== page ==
A lot of these platforms have feed displays, but you can’t integrate them with each other. They also look kind of clunky so this new tool would give us more flexibility about how we could customize the integrated display. There are other tools that do this now, but the costs were a bit prohibitive for our clients so we wanted to see what we could develop to make this functionality more accessible for them.

Thomas:
We planned a couple different views of the feed too. We didn’t have one fixed view. So now your plain old Twitter feed reads and rows of items. There was a card layout like Pinterest type of tiles and a had the basic Twitter-type view. We also had a third advanced detailed view that was more information heavy. We were actually able to develop 2 of those views within the time we had.

Jared:
I think we got to the point where we needed to get to which is, “Yes, we can do this.” It’s not a finished product but it’s far enough along. So if we’re working with one of our clients wants to present their social channels interesting way, we now know that we can.

Eve:
So who participated?

Thomas:
We had 10 staff members total and I’d say a good 60, 70% were tech people.  Then we had a front-end person, a visual designer, and a UX consultant.

We were planning to build this project one way, uncovered a roadblock and quickly said, “This isn’t going to work, let’s go in a slightly different direction.” It wasn’t a whole pivot, it was like a 30-degree turn, but we were able to adjust quickly as a team. It was cool to see how seamlessly that happened.

Eve:
How did you structure your time during the 2 days?

Thomas:
There was no plan going in. The 1st day was mainly UX sketching and the tech team getting their environment set up which we were able to do very quickly. Anthony, one our tech leads, was really the hero of the Hackathon. Very early he came up with a way to constructing a shared environment that would be like a singular server running but it very easy to scale and mock up rapidly as a group.

Eve:
Did you have  status meetings?

Thomas:
We had check-ins. There were very light stand ups. “Hey what’s everybody doing?” Made sure everyone was moving. We did that maybe every 1 or 2 hours. That’s the most we could do because I was playing both PM and tech.

Jared:
I think next time, if there’s a need to get to a more finished final product it would be helpful to have a PM and more structured time but that wasn’t what we were driving at here. The informal, every couple of hours check-in was enough to keep us moving and make everybody knew what they were doing.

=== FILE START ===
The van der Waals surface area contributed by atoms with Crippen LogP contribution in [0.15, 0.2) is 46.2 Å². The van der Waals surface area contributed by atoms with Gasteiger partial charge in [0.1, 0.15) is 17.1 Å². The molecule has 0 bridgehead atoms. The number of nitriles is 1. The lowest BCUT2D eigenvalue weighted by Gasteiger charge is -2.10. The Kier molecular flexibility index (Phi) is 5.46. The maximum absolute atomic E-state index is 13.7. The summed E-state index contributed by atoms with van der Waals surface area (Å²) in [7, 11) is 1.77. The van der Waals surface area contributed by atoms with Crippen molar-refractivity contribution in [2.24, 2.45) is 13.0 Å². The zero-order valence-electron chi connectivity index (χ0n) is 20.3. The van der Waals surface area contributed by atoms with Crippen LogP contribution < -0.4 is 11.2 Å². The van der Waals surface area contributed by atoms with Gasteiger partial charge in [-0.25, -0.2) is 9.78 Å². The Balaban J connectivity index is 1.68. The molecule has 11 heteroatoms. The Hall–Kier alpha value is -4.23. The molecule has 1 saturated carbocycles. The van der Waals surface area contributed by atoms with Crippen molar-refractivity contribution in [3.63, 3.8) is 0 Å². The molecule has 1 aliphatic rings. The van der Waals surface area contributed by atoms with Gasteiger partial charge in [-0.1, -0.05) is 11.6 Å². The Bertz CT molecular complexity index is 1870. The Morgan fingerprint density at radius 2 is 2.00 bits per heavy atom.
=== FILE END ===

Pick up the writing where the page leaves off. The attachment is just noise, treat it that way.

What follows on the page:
Eve:
How do you think the time constraint and limited staff impacted the final outcome? What other challenges did you face?

Thomas:
Yes, I think it improved the work because we were similarly focused on one task. Typically we break up projects in different phases to different people. That leaves people doing lots of small things on different projects at the same time. But when you had everybody in the room at the same time, they were collaborating and making progress together.

Jared:
The set up was easy to get the team working in that kind of an environment but then the UX research required us to pivot. We were planning to build this project one way, uncovered a roadblock and quickly said, “This isn’t going to work, let’s go in a slightly different direction.” It wasn’t a whole pivot, it was like a 30-degree turn, but we were able to adjust quickly as a team. It was cool to see how seamlessly that happened.

It was a pretty big investment of non-client time for a good number of staff, and there was never any doubt [among senior leadership] about whether it was worth doing.  Two of the partners even brought us lunch on Saturday to cheer us on!

Eve:
What surprised you most about the Hackathon?

Jared:
I was surprised at how quickly everybody was busy. That was one of my concerns, having a challenge with enough meat for everybody to sink their teeth into.

Thomas:
That was my big worry too – keeping the team engaged and active. People were there voluntarily. They’re not there to just sit around and do nothing. Obviously, somebody’s going to be frustrated if they’re just sitting there watching the clock. But things naturally paced out so that UX and Design helped set things up on day one and the techs just hacked through day 2.